Following the Government Statistical Service (GSS) guidance on releasing statistics in spreadsheets we will be amending our published tables over the coming months to improve usability, accessibility and machine readability of our published statistics. To help users change to the new formats we will be publishing sample versions of a selection of our tables, and where practical, initially publish the tables in both the new and current formats. If you have any questions or comments, please email labour.market@ons.gov.uk.

The estimates presented in this bulletin contain uncertainty.

Further information is available in A guide to labour market statistics.

Information on revisions is available in the Labour market statistics revisions policy.

Information on the strengths and limitations of this bulletin is available in our previous release.

Coronavirus (COVID-19) latest data and analysis Web page | Updated as and when data become available Latest data and analysis on coronavirus (COVID-19) in the UK and its effect on the economy and society.

Economic activity and social change in the UK, real-time indicators Bulletin | Released 10 February 2022 Early experimental data and analysis on economic activity and social change in the UK. These faster indicators are created using rapid response surveys, novel data sources and experimental methods.

Business insights and impact on the UK economy Bulletin | Released 10 February 2022 The impact of challenges facing the economy and other events on UK businesses. Based on responses from the voluntary fortnightly business survey (BICS) to deliver real-time information to help assess issues affecting UK businesses and economy, including financial performance, workforce, trade, and business resilience.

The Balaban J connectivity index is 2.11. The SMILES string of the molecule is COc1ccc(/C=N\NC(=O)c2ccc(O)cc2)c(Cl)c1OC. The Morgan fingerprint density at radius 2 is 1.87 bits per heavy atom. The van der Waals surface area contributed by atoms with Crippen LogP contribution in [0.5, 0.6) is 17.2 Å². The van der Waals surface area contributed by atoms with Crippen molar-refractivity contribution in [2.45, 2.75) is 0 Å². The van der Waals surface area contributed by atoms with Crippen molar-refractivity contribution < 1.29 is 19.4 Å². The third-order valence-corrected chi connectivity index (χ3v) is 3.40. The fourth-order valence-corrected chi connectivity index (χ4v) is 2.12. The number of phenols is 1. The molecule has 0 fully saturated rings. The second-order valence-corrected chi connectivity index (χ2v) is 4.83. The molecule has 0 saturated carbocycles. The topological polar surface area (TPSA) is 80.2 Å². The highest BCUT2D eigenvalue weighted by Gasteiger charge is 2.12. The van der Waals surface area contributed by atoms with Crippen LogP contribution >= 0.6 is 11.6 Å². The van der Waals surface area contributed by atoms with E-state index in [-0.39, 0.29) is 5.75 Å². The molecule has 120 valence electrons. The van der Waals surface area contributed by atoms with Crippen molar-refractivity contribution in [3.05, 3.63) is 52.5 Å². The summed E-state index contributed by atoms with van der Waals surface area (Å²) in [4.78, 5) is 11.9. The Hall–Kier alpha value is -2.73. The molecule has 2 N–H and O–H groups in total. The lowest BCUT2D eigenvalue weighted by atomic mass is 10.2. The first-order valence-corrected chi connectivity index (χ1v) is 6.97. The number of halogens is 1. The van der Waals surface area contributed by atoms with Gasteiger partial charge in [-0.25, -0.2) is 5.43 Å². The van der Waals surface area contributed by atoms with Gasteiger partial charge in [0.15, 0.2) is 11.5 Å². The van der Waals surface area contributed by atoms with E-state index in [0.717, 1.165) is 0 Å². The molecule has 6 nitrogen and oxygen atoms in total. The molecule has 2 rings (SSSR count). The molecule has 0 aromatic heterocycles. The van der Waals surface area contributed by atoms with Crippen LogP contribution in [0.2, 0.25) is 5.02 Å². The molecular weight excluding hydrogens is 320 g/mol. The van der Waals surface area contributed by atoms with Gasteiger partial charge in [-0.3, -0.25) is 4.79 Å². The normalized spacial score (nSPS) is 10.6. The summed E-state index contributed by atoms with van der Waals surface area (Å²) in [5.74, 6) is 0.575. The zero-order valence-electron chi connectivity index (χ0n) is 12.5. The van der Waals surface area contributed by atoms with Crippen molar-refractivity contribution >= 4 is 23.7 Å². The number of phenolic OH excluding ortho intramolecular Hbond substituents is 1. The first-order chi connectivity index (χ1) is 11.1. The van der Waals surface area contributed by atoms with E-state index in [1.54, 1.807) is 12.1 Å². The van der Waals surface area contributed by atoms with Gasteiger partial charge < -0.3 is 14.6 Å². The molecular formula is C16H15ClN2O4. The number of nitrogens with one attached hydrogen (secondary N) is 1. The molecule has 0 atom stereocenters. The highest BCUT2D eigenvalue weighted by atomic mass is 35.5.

Coronavirus and key workers in the UK Article | Released 15 May 2020 Estimates of the numbers and characteristics of those who could be considered as potential "key workers" in the response to coronavirus.

Changing trends and recent shortages in the labour market, UK Article | Released 20 December 2021 Changing trends and shortages in the labour market and how this affects different occupations and demographic groups. We look at where workers have entered or left the workforce and how this has changed in recent years. Interactive data visualisations also allow detailed exploration of different measures and changing patterns.